(Host) The Douglas administration has won mixed reviews on its proposal to reform the environmental permitting process. A key part of the plan would change the way environmental groups get involved in Act 250 cases. This part of the plan has won tentative support from one environmental organization, but others fear it would make the process more cumbersome for the public.
VPR’s John Dillon reports:
(Dillon) The Douglas administration wants to speed up the regulatory review and limit appeals in environmental cases. The governor’s sweeping overhaul of the permit process would change the way environmental groups participate in Act 250, the state’s main development review law.
Under Act 250, environmental groups are often allowed to participate in hearings if they can offer technical advice or expertise. The administration’s plan would eliminate this avenue. But it would allow groups to get involved if they can show they have a direct interest in the case.
Natural Resources Secretary Elizabeth McClain says the proposed standard for Act 250 is the same one used by Vermont courts and administrative panels.
Lain) “We’ve tried to make it more sensible, more fair, and more consistent with the way the rest of state government operates.
(Dillon) McLain says she followed the advice of the Vermont Natural Resources Council environmental group on the issue. Elizabeth Courtney, the group’s executive director, gives that part of the proposal a qualified endorsement. Courtney says the new language is based on a legal definition known as Rule 24.
(Courtney) “As the secretary said, Rule 24 was a suggestion we made. And it has apparently been embraced by the administration. We’re appreciative of that and we think that’s a fair way to go. There are details around A or B of rule 24, interpretation of interest, and the devil’s in the details.”
(Dillon) Mark Sinclair, a senior attorney with the Conservation Law Foundation, quickly points out one devilish detail. He says that the Douglas proposal only adopts a portion of the legal definition that Vermont courts use for standing. Sinclair says the administration’s plan will make it more difficult for grass roots citizen groups to participate in Act 250:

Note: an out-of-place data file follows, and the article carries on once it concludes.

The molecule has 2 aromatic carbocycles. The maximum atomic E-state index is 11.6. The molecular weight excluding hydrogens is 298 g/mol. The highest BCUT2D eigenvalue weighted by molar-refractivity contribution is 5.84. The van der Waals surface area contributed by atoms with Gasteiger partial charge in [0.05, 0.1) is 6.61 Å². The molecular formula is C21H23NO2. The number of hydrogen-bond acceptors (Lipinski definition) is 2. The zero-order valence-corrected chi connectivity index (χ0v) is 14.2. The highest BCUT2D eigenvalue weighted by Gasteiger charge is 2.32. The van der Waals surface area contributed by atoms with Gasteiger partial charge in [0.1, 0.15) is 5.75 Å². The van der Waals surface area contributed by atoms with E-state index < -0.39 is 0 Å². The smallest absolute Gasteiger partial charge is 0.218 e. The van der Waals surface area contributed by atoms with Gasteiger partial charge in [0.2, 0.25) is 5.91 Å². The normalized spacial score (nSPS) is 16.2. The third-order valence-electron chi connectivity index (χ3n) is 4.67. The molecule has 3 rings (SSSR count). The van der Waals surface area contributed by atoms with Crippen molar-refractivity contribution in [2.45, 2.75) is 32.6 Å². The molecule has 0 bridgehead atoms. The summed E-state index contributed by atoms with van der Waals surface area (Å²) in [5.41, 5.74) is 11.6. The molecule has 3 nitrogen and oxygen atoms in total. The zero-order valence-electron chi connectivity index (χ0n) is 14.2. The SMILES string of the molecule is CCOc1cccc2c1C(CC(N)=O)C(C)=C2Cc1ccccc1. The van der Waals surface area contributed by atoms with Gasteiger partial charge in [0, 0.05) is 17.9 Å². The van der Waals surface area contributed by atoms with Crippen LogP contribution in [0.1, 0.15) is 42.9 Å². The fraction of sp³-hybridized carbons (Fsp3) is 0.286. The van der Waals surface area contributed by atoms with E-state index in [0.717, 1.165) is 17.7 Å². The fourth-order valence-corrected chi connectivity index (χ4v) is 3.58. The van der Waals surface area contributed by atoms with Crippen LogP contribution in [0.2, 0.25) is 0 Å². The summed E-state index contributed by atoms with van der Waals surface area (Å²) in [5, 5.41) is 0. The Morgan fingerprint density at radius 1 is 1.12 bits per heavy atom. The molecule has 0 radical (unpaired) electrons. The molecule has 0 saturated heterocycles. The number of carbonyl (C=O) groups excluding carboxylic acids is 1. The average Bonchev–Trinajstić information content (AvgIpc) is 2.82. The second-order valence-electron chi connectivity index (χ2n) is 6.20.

(Sinclair) “It’s not going to have much of an effect on the well-established organizations like Conservation Law Foundation. We will be able to participate effectively under the legal standing rule proposed by the Douglas administration. But what’s really troubling is that the citizens we want to be very involved in Vermont’s land use decisions are going to be excluded because they are not as sophisticated as environmental groups.”
(Dillon) The Douglas plan would also transfer appeals of Act 250 cases to the Environmental Court. Now the appeals go to the Environmental Board.
Stephanie Kaplan used to be the top lawyer for the Environmental Board who now works as a private attorney. Kaplan told the Legislature this week that the Environmental Board has failed to protect the environment since 1994, when the state Senate refused to confirm several members of the board. She says it makes sense to turn over appeals to professional judges who are not as influenced by political pressure.
(Kaplan) “I personally support whatever it takes to get politics out of the process. I support having appeals go from the district commission to an environmental court composed of real judges who are removed from the political process. I think that the stakes are high enough in the controversial cases that get appealed that judges and not untrained lay people should be making these important decisions and these important legal rulings that affect all of us.”
(Dillon) The administration wants to add one more judge to the environmental court to handle the extra workload.
For Vermont Public Radio, I’m John Dillon.